Indigenous jail rates criticized
Governments accused of failing to honour Gladue
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Hey there, time traveller!
This article was published 27/11/2017 (1895 days ago), so information in it may no longer be current.
OTTAWA — Criminal justice advocates say the federal and provincial governments have failed to honour a Supreme Court ruling aimed at stemming the disproportionately high rate of incarceration among Indigenous Peoples.
In a 1999 case called Gladue, the Supreme Court forced judges to consider intergeneration trauma when doling out sentences to Indigenous offenders, as well as any community-led rehabilitation tied to their community.
Defence lawyers often invoke these rights by asking for a Gladue report. Specially trained people interview the offender and research their background to detail family history, often including residential schools, foster care and substance abuse.
John Hutton, Manitoba head of the John Howard Society, said Gladue rights are intended to help a judge consider Indigenous offenders’ upbringings, and how much time behind bars would help rehabilitate someone.
Often, the Gladue reports still result in jail time, but a lower sentence that is split with community work or probation. Yet, the way Manitoba assembles Gladue reports means offenders are instead spending years in jails, surrounded by criminals and increasing their chances of reoffending once they get out.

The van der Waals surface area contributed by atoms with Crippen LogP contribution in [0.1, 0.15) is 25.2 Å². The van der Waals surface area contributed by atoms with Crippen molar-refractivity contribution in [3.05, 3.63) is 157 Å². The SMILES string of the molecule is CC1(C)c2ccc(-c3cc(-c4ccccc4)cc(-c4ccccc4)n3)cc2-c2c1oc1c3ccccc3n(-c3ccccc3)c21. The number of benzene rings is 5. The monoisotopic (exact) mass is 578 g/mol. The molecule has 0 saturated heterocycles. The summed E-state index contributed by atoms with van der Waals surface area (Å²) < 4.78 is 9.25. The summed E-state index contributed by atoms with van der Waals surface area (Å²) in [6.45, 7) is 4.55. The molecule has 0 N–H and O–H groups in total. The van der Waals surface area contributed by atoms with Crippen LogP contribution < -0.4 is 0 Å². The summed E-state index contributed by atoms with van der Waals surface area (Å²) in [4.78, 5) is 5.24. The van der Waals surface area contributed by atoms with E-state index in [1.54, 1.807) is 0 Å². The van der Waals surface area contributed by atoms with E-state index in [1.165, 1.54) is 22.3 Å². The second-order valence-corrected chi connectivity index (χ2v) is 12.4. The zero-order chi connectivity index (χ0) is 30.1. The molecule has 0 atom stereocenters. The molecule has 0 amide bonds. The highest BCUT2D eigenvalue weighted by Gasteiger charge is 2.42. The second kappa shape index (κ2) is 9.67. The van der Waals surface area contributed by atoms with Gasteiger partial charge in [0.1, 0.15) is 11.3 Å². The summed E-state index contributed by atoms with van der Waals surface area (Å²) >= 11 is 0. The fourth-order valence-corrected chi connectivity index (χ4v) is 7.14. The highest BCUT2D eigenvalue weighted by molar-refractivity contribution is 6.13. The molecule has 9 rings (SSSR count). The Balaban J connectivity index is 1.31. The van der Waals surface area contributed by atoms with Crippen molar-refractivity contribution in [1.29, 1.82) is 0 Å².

“Jails have almost become the new residential schools because people are taken out of their community to serve elsewhere — and they don’t necessarily go back,” Hutton said.
Scott Newman, a spokesman for the Criminal Defence Lawyers Association of Manitoba, said invoking Gladue rights can often backfire because of a provincial policy in which Manitoba probation officers write both the Gladue report and the pre-sentence report, which includes an assessment of the offender’s risk of committing another crime.
“A lot of the factors that we see affecting Aboriginal people, like addictions, like poverty, like homelessness, are the same factors that keep them locked up in jail,” Newman said. “A lot of people don’t understand the costs of incarceration.”
The only way to get a Gladue report completed without being tied to a pre-sentence report is to pay a private Gladue writer, which generally costs $500 to $1,000. Legal Aid Manitoba generally only pays for private reports if the judge or defence lawyer find serious faults, such as key facts that are incorrect or omitted.
In 2014, Probation Services submitted 1,094 Gladue reports, up from 288 in 2011.
But the province no longer tracks how often Gladue rights are invoked, how many Gladue reports the Manitoba government has paid for, or how often those reports have been rejected. The federal government also doesn’t track these data.
After Manitoba appeal judges caught probation officers lifting excerpts from Wikipedia pages, the province ordered a review of how its staff create a Gladue report. An October 2013 guide now outlines how to properly write reports, and lets offenders suggest alternatives to jail or programs that may help them behind bars.